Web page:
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Here's a concept for radically transforming the United States medical system/industry over the next quarter-century. Note that I am not advocating this...I've just been wondering what it could look like if the US really knocked down the current model and rebuilt it.

We start by implementing a true single-payer health insurance system. Tax rates are going up. For-profit medical care is going away. Medical procedure management begins to cut back on electives such as unnecessary cosmetic procedures. No more Hollywood Doctors. Doctors currently in private practice can continue to practice as before, but they're bound by the limits of the managed single-payer system. Decisions about coverage are handled by a board of practitioners chartered by Congress but set up like the Supreme Court (no terms, no limits, not beholden to political or special interests; however, there are many more on the board and after the initial assignment, the board self-selects its members).

At the same time, we establish a United States Medical Corps as a national organization mapped on the concepts of a military command structure. We set up multiple USMEDCORP "service academies" in major national regions, a la the Naval Academy but focusing only on medical specialties. A central planning office is established under the Surgeon General to decide who and how many are assigned to various specialties, based on aptitude tests and need (e.g. you may think you want to be a brain surgeon but your aptitude tests don't support the skills and we need orthopedists anyway). All students are first taught basic trauma/triage medicine, then basic general practice medicine, then specialized medicine.

In exchange for "enlistment" and full no-cost medical training, people who enlist commit to a 20-year period of service to be performed where the CPO determines the need is greatest. There are signing bonuses and benefits conferred to those who re-up at the end of their service period.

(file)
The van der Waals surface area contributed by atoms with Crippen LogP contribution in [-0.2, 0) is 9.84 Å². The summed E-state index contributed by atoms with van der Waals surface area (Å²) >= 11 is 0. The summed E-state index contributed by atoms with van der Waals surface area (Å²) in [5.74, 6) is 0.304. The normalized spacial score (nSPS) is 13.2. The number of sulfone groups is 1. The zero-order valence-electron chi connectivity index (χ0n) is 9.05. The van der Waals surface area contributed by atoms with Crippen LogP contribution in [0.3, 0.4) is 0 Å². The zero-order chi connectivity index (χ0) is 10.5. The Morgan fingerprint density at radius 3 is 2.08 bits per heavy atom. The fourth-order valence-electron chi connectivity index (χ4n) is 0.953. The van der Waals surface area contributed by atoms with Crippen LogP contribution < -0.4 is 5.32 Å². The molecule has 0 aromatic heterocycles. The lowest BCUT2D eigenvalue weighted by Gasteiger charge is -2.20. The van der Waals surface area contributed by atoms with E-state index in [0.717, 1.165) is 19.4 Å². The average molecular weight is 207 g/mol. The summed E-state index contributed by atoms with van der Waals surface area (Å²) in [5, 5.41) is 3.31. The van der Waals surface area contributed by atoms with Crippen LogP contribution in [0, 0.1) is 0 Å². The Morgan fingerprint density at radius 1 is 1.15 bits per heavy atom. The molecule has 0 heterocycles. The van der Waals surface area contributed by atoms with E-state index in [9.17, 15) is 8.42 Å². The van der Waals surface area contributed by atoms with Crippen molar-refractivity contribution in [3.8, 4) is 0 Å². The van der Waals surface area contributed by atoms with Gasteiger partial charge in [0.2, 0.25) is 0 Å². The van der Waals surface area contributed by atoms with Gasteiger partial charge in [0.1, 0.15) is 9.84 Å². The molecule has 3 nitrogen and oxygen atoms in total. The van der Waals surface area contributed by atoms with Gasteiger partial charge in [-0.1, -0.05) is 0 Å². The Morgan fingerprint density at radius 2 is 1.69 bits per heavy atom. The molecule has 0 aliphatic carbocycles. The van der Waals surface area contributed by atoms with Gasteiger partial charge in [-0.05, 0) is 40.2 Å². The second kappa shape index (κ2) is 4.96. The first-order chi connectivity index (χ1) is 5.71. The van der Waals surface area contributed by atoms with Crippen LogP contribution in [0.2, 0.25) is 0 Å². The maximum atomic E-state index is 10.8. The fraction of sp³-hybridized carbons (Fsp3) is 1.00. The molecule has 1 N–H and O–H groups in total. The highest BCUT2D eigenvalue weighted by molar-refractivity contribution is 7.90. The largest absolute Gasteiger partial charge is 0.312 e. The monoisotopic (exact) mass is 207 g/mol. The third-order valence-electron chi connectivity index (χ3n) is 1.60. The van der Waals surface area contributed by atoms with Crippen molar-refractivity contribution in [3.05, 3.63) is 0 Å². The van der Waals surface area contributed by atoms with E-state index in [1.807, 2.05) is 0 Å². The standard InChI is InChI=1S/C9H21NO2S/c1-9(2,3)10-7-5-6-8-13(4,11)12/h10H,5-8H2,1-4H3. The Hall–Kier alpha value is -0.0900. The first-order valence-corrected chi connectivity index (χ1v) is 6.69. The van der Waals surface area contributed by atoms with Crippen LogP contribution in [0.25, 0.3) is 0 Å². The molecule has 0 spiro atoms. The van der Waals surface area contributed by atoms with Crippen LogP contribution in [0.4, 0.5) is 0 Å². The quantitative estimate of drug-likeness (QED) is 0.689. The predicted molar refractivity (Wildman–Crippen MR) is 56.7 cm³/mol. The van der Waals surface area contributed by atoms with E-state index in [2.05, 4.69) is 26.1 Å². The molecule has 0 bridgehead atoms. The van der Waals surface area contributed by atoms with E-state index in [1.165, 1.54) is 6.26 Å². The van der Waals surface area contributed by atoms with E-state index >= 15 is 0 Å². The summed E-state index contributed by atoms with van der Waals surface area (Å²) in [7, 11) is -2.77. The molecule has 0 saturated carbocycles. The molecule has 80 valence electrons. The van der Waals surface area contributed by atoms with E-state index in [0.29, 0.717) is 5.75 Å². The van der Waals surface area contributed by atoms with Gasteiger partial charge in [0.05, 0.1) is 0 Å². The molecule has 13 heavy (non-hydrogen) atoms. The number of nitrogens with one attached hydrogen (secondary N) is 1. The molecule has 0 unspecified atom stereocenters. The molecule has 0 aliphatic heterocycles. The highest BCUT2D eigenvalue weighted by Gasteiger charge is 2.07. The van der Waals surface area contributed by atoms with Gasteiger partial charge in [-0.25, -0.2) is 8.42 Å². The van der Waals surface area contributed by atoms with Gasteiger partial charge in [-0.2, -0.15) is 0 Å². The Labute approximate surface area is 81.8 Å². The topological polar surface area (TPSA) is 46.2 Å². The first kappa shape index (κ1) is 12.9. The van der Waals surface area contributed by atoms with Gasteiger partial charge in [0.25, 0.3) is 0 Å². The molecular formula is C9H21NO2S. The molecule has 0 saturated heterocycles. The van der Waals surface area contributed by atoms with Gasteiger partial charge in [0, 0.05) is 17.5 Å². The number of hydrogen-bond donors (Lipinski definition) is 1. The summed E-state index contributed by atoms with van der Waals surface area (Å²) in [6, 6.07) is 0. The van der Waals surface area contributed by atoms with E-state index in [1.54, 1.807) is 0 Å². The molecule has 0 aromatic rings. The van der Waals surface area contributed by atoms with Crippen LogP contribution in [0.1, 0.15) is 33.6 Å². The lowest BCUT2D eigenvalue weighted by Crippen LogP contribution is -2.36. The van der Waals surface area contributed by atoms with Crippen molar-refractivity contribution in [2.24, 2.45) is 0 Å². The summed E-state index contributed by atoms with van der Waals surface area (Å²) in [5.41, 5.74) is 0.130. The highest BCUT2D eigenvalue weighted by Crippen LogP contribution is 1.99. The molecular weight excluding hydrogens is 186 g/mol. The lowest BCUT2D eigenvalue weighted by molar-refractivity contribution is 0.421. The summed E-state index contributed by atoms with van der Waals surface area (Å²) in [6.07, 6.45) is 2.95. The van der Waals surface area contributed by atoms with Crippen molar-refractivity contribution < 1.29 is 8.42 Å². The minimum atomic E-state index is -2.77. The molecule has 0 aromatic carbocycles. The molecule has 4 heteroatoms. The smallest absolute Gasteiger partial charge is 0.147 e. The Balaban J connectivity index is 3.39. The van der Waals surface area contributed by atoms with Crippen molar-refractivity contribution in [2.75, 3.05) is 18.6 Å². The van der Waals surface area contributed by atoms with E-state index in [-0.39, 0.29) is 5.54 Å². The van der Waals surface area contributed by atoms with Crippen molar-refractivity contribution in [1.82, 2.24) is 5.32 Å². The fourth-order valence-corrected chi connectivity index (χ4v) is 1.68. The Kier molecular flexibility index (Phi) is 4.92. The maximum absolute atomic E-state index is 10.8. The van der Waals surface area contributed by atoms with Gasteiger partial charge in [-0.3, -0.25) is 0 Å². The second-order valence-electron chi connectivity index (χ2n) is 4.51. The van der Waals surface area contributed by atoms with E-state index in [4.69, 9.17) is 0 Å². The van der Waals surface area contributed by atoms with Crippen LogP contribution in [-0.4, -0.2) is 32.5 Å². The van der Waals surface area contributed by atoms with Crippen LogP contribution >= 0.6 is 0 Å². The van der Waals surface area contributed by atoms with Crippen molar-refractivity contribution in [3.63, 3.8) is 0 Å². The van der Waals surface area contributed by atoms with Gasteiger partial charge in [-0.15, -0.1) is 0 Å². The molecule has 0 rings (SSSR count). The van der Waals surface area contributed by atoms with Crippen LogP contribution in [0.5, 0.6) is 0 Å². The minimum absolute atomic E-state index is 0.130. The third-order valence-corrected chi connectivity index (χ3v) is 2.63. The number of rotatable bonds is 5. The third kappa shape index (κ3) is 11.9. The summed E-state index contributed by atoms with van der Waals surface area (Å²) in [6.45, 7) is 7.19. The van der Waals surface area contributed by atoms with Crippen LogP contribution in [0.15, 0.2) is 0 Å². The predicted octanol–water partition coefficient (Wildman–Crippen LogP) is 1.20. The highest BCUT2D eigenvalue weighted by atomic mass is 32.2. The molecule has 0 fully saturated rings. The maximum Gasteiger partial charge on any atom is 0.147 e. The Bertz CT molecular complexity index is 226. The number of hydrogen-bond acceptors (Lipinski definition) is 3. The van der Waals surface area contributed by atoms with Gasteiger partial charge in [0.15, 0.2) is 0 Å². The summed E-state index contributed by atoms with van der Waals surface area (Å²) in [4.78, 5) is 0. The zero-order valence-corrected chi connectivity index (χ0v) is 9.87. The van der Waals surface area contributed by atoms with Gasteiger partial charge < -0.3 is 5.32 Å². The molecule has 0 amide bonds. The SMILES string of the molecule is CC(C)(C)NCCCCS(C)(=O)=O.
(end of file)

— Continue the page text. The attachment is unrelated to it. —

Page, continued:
Supplies and technology are contracted, bought, delivered, and operated based on a procurement system modeled after DOD practices that work. Acquisition management reports up to the coverage board for oversight purposes. Major high-tech systems are both assigned to regional medical centers and also to mobile medical labs that can be transported by road, rail, or air as needed to meet emergent requirements. Ambulance and transport services for patients are also incorporated into the Medical Corps, making airlift more available because cargo air and helicopter coverage can be sourced from other Pentagon assets.

At the end of 10-15 years, after a few classes have run through the training system and are assigned out into the nation, we have the solid start to a unified, nationally managed, technologically advanced taxpayer-funded healthcare system. And the national mindset towards public service helps promote this new branch by putting it on a level of importance similar to the Army, Navy, Marines, Coast Guard, and Merchant Marines. After 25-30 years, no private practices will remain. All medical care and services will be administered through USMEDCORP.

[I didn't say it was perfect. I'm not saying if I find it scary or not. You can agree, disagree, poke holes, add ideas, whatever. Flames and/or calls to elect me will be ignored.][Deep Share.]
Jeb Hoge's profile photoBryce Womeldurf's profile photoLinda Dean's profile photo
One big thing that I see wrong is the involvement of Congress. What would stop them from pushing an agenda with the board? Not to mention that more often than not, they trend to select people not by skill level, but by political slant. Or am I misunderstanding the word ”chartered?”

Also, not bashing this, just saying.
Yeah, you probably are misunderstanding that concept. It's like where I work (which I won't name, for my own sake). We were chartered by the VA legislature 40 years ago to provide housing support, but we're not exactly a government entity. We're mostly autonomous...the government doesn't tell us how to do our business and we're not affected by changes in administrations.

So the idea would be that the board of this new outfit would select its own personnel and Congress wouldn't have any say in who was chosen and why. And the board would be big enough that it couldn't be dominated or thwarted by a few extremists.

But you're right, there's an article of faith that they'd all be capable stewards of medical science.
I see what you mean now. That does make sense.
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